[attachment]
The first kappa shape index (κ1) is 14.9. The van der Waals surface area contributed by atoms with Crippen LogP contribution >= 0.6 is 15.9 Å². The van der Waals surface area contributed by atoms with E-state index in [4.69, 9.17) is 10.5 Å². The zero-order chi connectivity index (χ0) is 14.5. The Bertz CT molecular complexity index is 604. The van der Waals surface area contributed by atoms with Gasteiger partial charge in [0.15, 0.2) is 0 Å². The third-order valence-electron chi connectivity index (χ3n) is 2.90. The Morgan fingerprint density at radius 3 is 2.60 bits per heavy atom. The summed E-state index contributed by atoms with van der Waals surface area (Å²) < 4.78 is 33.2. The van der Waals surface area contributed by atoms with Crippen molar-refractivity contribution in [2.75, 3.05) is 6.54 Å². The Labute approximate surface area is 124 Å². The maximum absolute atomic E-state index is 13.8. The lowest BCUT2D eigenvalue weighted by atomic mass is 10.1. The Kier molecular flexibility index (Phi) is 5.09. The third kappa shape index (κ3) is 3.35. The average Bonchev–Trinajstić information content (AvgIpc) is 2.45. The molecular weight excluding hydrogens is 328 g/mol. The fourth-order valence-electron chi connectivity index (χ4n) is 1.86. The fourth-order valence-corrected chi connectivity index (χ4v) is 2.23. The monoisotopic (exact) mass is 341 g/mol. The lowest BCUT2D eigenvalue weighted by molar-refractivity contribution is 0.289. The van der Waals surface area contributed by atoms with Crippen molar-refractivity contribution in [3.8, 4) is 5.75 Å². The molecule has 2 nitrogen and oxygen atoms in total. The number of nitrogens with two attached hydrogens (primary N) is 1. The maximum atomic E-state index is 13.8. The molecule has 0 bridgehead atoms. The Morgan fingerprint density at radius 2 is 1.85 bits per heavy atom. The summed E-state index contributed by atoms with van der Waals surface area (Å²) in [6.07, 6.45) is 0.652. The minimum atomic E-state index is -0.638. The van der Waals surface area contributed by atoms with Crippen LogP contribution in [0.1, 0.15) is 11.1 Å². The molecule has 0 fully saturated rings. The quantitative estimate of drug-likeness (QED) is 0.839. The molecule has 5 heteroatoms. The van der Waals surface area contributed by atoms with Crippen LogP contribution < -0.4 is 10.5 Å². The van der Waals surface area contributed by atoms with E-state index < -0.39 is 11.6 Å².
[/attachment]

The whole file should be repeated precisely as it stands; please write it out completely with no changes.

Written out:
The first kappa shape index (κ1) is 14.9. The van der Waals surface area contributed by atoms with Crippen LogP contribution >= 0.6 is 15.9 Å². The van der Waals surface area contributed by atoms with E-state index in [4.69, 9.17) is 10.5 Å². The zero-order chi connectivity index (χ0) is 14.5. The Bertz CT molecular complexity index is 604. The van der Waals surface area contributed by atoms with Gasteiger partial charge in [0.15, 0.2) is 0 Å². The third-order valence-electron chi connectivity index (χ3n) is 2.90. The Morgan fingerprint density at radius 3 is 2.60 bits per heavy atom. The summed E-state index contributed by atoms with van der Waals surface area (Å²) < 4.78 is 33.2. The van der Waals surface area contributed by atoms with Crippen molar-refractivity contribution in [2.75, 3.05) is 6.54 Å². The Labute approximate surface area is 124 Å². The maximum absolute atomic E-state index is 13.8. The lowest BCUT2D eigenvalue weighted by atomic mass is 10.1. The Kier molecular flexibility index (Phi) is 5.09. The third kappa shape index (κ3) is 3.35. The average Bonchev–Trinajstić information content (AvgIpc) is 2.45. The molecular weight excluding hydrogens is 328 g/mol. The fourth-order valence-electron chi connectivity index (χ4n) is 1.86. The fourth-order valence-corrected chi connectivity index (χ4v) is 2.23. The monoisotopic (exact) mass is 341 g/mol. The lowest BCUT2D eigenvalue weighted by molar-refractivity contribution is 0.289. The van der Waals surface area contributed by atoms with Crippen molar-refractivity contribution in [3.8, 4) is 5.75 Å². The molecule has 2 nitrogen and oxygen atoms in total. The number of nitrogens with two attached hydrogens (primary N) is 1. The maximum atomic E-state index is 13.8. The molecule has 0 bridgehead atoms. The Morgan fingerprint density at radius 2 is 1.85 bits per heavy atom. The summed E-state index contributed by atoms with van der Waals surface area (Å²) in [6.07, 6.45) is 0.652. The minimum atomic E-state index is -0.638. The van der Waals surface area contributed by atoms with Crippen LogP contribution in [0.1, 0.15) is 11.1 Å². The molecule has 0 fully saturated rings. The quantitative estimate of drug-likeness (QED) is 0.839. The molecule has 5 heteroatoms. The van der Waals surface area contributed by atoms with Crippen LogP contribution < -0.4 is 10.5 Å². The van der Waals surface area contributed by atoms with E-state index < -0.39 is 11.6 Å².